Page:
black bear in camp aggressive
Getty Images, GeorgePeters and slowmotiongli

Montana River Guide Attacked by Black Bear While Camping

Not even bear spray was able to scare the bear away.

Imagine sleeping peacefully under beautiful Montana skies next to a river...and then being awoken by a black bear attacking you. This was a terrifying nightmare turned reality for one Montana commercial rafting guide.

Two guides and three guests were on an overnight rafting trip along the Middle Fork of the Flathead River, south of Glacier National Park. On June 7th, the group camped near Nyack, Montana. One of the guides was cowboy camping—aka, sleeping on the ground, without a shelter, enjoying raw nature at its finest. Camping in the open like this is incredibly common and standard among many campers, but especially river guides; however, this means she had no tent, tarp, or bivy, just a sleeping bag to stand between camper and predator.

The unnamed female guide was woken up early on the morning of June 7th as a bear attacked her, unprovoked.

There have not been many details released about the incident, just a press release from Montana Fish, Wildlife & Parks. But we do know the bear in question is believed to be a black bear and that bear spray was released.

Aside from the rarity of a bear attack, part of what makes this event so bizarre is that despite the bear spray release, the bear was not scared off and actually returned to camp multiple times.

Though the bear returned, the group was able to escape and leave, and the victim was taken to a hospital. She sustained injuries that were reported to be non-life-threatening.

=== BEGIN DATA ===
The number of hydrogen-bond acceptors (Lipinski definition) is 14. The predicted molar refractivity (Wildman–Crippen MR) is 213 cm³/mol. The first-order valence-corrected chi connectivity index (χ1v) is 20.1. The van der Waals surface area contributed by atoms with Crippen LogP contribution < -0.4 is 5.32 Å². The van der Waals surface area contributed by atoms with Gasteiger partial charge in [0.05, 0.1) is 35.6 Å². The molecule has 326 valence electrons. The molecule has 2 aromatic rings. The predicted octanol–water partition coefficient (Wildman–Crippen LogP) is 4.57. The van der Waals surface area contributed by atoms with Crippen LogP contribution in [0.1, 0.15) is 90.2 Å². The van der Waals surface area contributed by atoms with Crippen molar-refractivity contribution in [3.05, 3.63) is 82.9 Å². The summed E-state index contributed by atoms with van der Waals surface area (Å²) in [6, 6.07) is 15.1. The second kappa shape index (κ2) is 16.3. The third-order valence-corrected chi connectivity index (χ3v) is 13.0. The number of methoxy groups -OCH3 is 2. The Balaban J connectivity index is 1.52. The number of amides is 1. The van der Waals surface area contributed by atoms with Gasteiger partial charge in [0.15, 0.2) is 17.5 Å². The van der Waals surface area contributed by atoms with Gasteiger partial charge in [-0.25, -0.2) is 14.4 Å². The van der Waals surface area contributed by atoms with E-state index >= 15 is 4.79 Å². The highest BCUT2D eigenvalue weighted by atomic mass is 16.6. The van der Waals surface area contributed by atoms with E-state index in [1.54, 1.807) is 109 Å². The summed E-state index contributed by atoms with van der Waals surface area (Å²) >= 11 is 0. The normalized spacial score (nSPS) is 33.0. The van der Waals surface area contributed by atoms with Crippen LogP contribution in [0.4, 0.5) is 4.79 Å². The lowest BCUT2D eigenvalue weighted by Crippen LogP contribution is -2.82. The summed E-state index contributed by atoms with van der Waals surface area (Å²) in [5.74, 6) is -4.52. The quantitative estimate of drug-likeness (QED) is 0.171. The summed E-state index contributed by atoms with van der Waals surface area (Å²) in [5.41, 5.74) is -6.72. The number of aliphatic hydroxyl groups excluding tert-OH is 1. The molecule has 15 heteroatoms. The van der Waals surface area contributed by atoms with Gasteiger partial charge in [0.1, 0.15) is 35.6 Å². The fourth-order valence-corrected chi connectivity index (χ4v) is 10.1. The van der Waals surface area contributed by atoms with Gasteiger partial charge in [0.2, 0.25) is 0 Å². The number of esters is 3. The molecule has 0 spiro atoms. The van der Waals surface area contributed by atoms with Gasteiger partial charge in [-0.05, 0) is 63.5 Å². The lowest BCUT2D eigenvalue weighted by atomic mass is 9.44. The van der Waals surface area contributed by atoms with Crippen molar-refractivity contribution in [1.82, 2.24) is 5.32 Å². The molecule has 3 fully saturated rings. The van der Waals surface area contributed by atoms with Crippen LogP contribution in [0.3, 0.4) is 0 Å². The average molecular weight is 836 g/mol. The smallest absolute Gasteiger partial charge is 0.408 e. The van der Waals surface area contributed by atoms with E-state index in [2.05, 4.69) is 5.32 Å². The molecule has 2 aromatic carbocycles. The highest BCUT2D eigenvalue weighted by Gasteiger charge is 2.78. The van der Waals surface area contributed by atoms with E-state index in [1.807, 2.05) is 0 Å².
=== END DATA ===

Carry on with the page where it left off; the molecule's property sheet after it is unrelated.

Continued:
Why Did the Black Bear Attack?

Black bears attacking unprovoked, especially as someone is sleeping, is quite rare. We don't have details about the campsite—like if was food cooked there or if it's a usual feeding spot for the bear—so it is unclear why the bear attacked in the first place.

Moreover, it's unclear why the bear returned after bear spray was deployed. Bear spray is a recommended deterrent for bears—even grizzlies, which are known for being much more aggressive than black bears. This common deterrent is essentially super-charged pepper spray, packing three times the heat and concentration of a standard pepper spray and designed to be released from a further distance.

Montana Fish, Wildlife & Parks bear conflict specialists are teaming up with officials from the National Park Service and United States Forest Service to locate the bear and gather more information.

While black bear encounters are uncommon, conflicts with black bears are rare, and fatalities from black bear attacks are even rarer. The North American Bear Center reports that black bears in North America kill less than one person per year on average, and the National Park Service states black bears usually don't attack unless they feel a need to protect food, cubs, or their space.

How To Stay Safe With Bears Around

In bear country it's always advisable to stay alert and know your bears. Carry bear spray, bear bells, or another safe bear deterrent with you and know how to use it. Follow local recommendations for storing your food in bear proof containers, and when possible, cook away from your campsite.

If you do see a black bear, in general remember to:

  1. Stay calm.
  2. Pick up and protect small children that could run away.
  3. Be firm but not aggressive by saying "Hey bear!" to deter it.
  4. Put distance between you and the bear but do not run, turn your back, or climb trees.
  5. Use your bear deterrents appropriately.
  6. In the worst case scenario, fight back however you can.

Black bear attacks are rare, but when entering into bear country, remember that we are the visitors and we must remain alert and know what to do.